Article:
if (i.isOdd) return const Divider(); /*2*/
                  
                    final index = i ~/ 2; /*3*/
                  
                    if (index >= _suggestions.length) {
                  
                    _suggestions.addAll(generateWordPairs().take(10)); /*4*/
                  
                    }
                  
                    return ListTile(
                  
                    title: Text(
                  
                    _suggestions[index].asPascalCase,
                  
                    style: _biggerFont,
                  
                    ),
                  
                    );
                  
                    },
                  );
                  }

  5. To put it all together, update the displayed title of the app by updating the
    build()
    method in the
    MyApp
    class and changing the title of the
    AppBar:

    @@ -14,12 +14,12 @@

    14

    14



    @override

    15

    15



    Widget build(BuildContext context) {

    16

    16



    return MaterialApp(

    17



    title: ‘Welcome
    to
    Flutter‘,

    17

    +

    title: ‘Startup
    Name
    Penyemangat‘,

    18

    18



    home: Scaffold(

    19

    19



    appBar: AppBar(

    20



    title: const Text(‘Welcome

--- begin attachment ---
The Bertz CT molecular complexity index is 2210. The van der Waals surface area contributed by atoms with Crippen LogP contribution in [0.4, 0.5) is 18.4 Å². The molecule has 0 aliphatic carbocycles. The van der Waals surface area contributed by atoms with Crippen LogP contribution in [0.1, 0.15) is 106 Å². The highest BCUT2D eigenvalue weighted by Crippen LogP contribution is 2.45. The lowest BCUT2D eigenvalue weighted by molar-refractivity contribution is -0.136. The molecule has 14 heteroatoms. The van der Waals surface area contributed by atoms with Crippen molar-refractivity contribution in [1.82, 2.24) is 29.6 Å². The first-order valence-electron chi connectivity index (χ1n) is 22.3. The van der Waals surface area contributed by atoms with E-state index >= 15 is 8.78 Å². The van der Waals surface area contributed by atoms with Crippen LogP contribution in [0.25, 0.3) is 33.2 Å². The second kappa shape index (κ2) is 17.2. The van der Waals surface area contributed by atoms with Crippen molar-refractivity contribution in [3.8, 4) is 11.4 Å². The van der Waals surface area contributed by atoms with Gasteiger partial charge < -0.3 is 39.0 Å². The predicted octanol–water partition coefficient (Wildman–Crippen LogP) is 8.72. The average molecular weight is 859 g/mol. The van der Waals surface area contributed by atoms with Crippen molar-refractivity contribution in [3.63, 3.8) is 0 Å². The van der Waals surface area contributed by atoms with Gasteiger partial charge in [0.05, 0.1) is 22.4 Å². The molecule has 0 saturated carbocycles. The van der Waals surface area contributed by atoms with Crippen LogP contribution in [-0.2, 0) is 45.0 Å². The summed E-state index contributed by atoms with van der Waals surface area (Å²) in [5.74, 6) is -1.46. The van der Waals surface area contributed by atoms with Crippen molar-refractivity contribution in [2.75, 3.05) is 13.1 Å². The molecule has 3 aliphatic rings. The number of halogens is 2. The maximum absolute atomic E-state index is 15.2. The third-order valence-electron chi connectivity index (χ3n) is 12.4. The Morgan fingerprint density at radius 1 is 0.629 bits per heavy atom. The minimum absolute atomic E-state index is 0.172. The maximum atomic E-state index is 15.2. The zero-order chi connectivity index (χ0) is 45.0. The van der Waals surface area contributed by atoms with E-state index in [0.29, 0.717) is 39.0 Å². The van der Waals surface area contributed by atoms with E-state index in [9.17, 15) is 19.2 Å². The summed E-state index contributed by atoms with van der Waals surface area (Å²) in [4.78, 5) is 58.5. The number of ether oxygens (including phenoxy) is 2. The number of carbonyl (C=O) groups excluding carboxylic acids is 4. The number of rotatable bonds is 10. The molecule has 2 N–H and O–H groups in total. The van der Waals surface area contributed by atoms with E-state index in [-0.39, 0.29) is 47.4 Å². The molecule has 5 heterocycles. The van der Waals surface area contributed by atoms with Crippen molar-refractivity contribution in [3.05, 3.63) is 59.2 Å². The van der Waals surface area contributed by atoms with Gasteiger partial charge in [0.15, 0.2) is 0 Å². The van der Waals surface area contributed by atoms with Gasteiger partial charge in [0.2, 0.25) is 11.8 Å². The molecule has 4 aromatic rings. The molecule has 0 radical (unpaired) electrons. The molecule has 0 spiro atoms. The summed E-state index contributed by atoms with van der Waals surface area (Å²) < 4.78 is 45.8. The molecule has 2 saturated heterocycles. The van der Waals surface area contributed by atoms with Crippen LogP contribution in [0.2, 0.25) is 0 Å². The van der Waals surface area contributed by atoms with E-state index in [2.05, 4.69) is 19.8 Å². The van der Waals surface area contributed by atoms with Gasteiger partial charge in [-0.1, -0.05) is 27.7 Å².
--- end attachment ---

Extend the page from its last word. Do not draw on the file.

to
    Flutter‘),

    20

    +

    title: const Text(‘Startup
    Name
    Pengungkit‘),

    21

    21



    ),

    22

    22



    body: const Center(

    23

    23



    child: RandomWords(),

    24

    24



    ),

    @@ -27,18 +27,36 @@

    27

    27



    );

    28

    28



    }

    29

    29


    }

    30


    class
    RandomWords
    extends
    StatefulWidget
    {

    31



    const
    RandomWords({super.key});

    30

    +
    class
    _RandomWordsState
    extends
    State<RandomWords>
    {

    31

    +

    final
    _suggestions = <WordPair>[];

    32

    +

    final _biggerFont = const TextStyle(fontSize: 18);

    32

    33



    @override

    33



    State<RandomWords>
    createState()
    => _RandomWordsState();

    34

    +

    Widget
    build(BuildContext context)
    {

    35

    +

    return ListView.builder(

    36

    +

    padding: const EdgeInsets.all(16.0),

    37

    +

    itemBuilder: /*1*/ (context, i) {

    38

    +

    if (i.isOdd) return const Divider(); /*2*/

    39

    +


    40

    +

    final index = i ~/ 2; /*3*/

    41

    +

    if (index >= _suggestions.length) {

    42

    +

    _suggestions.addAll(generateWordPairs().take(10)); /*4*/

    43

    +

    }

    44

    +

    return ListTile(

    45

    +